The present invention is further directed to a third method of regulating a distribution of dots formed by a plurality of color inks having different hues to record an image. The third method includes the steps of:

providing a head for discharging the plurality of color inks having different hues as well as at least two inks of different densities with respect to one of the plurality of color inks having different hues;

inputting tone signals of an original image to be printed;

specifying recording densities of dots by the plurality of color inks having different hues based on the input tone signals, and determining a recording density of dots formed in a target pixel by a low-density ink among the at least two inks of different densities, in connection with a density of another color ink discharged to the target pixel; and

regulating discharge of each ink from the head, so as to record the dots by the plurality of color inks having different hues as well as deep dots and light dots by the at least two inks of different densities on a recording medium.

The present invention provides a first computer program product for driving a head, from which at least two inks of different densities are dischargeable, and regulating a distribution of dots by the at least two inks of different densities based on tone signals of an original image to be printed, so as to record a multi-tone image. The first computer program product includes:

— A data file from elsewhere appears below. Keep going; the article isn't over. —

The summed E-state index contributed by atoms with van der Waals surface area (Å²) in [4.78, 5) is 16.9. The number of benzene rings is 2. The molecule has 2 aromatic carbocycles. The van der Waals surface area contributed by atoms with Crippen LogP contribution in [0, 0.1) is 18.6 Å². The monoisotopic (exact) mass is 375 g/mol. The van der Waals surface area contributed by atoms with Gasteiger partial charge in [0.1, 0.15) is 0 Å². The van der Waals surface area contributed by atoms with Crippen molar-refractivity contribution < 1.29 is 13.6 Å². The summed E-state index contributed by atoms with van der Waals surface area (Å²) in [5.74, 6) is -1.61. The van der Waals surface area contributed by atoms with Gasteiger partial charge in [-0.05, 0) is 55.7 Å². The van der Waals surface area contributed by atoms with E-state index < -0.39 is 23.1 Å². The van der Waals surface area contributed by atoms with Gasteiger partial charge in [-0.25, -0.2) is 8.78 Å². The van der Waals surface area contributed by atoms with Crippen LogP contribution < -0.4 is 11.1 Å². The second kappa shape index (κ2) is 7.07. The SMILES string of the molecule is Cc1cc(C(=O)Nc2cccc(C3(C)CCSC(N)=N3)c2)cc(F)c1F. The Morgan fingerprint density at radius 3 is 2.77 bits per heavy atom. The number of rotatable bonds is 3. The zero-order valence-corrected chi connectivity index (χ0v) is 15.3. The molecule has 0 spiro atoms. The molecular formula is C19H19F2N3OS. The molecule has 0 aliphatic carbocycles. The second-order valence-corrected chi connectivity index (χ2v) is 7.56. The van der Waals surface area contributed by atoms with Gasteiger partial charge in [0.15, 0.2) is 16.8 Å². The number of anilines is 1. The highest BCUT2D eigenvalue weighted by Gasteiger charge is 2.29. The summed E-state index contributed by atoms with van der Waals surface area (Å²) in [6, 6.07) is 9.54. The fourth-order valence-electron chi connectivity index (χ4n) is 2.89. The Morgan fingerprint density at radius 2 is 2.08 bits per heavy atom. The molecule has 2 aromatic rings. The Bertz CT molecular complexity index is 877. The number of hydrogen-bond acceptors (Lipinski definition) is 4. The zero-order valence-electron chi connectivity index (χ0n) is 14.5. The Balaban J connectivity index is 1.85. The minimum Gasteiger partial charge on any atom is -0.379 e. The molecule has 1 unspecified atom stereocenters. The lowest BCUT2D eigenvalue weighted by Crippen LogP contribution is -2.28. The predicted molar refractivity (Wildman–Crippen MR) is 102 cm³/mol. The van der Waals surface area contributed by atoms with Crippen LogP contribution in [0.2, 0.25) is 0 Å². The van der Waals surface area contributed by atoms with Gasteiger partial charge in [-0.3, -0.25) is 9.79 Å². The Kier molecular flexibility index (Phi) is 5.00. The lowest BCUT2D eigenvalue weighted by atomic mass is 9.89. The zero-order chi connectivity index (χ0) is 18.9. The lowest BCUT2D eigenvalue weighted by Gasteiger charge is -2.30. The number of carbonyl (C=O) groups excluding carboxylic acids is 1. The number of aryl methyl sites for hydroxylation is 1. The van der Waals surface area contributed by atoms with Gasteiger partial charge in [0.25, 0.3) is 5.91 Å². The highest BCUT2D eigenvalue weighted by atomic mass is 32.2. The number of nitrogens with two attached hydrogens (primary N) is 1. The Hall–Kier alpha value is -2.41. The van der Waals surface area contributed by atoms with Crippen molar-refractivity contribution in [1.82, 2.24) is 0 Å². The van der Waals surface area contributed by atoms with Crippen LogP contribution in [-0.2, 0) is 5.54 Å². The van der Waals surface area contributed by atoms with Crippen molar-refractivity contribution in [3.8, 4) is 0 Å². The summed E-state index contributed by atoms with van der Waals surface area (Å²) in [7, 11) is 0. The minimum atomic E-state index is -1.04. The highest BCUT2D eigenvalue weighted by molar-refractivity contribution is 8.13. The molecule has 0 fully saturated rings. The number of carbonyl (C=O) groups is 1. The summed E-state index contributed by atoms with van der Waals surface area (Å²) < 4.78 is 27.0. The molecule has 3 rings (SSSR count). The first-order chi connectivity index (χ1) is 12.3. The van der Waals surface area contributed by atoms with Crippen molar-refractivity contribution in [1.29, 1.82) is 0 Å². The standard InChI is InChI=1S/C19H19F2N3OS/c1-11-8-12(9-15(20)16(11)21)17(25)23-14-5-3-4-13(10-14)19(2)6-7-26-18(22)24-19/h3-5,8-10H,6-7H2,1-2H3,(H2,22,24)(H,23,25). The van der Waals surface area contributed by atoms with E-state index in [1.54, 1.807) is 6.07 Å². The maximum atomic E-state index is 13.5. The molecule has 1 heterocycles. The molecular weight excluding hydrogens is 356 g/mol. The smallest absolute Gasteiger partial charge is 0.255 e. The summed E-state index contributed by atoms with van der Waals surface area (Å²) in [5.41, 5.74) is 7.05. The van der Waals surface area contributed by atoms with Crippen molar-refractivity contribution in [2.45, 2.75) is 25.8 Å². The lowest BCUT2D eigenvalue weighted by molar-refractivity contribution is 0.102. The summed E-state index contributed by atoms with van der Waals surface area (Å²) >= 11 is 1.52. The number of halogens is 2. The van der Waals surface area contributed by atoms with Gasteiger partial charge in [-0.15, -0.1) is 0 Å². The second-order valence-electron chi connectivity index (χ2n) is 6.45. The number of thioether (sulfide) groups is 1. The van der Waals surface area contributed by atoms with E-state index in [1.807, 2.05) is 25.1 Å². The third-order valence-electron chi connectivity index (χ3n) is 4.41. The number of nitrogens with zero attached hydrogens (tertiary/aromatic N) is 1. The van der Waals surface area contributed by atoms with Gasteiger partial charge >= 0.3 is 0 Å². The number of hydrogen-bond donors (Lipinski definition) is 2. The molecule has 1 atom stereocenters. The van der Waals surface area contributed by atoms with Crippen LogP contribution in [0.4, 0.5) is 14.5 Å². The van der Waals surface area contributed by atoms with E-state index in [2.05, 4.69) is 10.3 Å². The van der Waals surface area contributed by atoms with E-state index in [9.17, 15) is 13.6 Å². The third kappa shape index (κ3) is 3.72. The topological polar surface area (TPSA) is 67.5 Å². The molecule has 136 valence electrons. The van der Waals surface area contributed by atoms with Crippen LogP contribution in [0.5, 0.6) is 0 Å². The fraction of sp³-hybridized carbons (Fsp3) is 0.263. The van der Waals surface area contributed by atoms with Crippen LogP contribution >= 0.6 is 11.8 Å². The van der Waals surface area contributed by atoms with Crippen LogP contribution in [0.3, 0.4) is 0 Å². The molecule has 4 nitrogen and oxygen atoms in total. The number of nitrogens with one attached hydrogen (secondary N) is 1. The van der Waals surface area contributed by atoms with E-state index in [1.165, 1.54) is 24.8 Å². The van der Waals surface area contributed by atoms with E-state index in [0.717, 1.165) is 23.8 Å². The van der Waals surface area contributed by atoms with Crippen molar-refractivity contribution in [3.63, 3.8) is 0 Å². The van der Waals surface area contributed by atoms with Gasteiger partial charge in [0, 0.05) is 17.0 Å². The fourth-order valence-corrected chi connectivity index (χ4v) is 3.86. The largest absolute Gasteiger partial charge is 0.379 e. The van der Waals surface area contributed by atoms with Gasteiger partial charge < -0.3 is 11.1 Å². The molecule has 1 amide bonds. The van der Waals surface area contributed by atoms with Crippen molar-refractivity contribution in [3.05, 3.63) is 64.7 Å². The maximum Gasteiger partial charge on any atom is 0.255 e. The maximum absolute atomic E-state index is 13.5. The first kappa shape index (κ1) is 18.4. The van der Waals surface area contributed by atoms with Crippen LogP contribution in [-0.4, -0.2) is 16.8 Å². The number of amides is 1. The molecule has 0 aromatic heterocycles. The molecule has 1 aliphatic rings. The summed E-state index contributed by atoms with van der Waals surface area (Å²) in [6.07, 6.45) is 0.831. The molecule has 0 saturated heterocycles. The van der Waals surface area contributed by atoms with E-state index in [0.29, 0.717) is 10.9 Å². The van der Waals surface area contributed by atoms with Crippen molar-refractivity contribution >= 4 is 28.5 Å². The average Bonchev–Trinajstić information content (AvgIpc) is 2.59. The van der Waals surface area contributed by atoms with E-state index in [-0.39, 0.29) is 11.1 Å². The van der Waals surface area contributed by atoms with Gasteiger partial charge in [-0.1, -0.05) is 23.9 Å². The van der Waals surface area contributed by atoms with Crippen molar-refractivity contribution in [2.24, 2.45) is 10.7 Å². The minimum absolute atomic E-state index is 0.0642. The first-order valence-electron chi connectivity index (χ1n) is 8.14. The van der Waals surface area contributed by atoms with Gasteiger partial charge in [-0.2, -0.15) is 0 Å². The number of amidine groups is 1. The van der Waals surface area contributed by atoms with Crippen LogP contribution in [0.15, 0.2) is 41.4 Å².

a computer readable medium; and

computer program code means stored on the computer readable medium, the computer program code means including:

a table for storing a characteristic that starts formation of dots by a higher-density ink in a range of tone signals lower than a specific tone signal which gives a maximum recording density of dots by a lower-density ink;

first program code means for causing a computer to input the tone signals of the original image to be printed;

second program code means for causing the computer to specify existence and non-existence of dots by the at least two inks of different densities according to the input tone signals, based on the stored characteristic; and

third program code means for causing the computer to regulate discharge of each ink from the head, so as to realize a tone expression according to the existence and non-existence of dots by the at least two inks of different densities.

The present invention is also directed to a second computer program product for driving a head, from which at least two inks of different densities are dischargeable, and regulating a distribution of dots by the at least two inks of different densities based on tone signals of an original image to be printed, so as to record a multi-tone image. The second computer program product includes:

a computer readable medium; and

computer program code means stored on the computer readable medium, the computer program code means including:

a table for storing a characteristic that abruptly decreases a recording density of dots by a lower-density ink in a range of tone signals higher than a specific tone signal which gives a maximum recording density of dots by the lower-density ink;

first program code means for causing a computer to input the tone signals of the original image to be printed;

second program code means for causing the computer to specify existence and non-existence of dots by the at least two inks of different densities according to the input tone signals, based on the stored characteristic; and

third program code means for causing the computer to regulate discharge of each ink from the head, so as to realize a tone expression according to the existence and non-existence of dots by the at least two inks of different densities.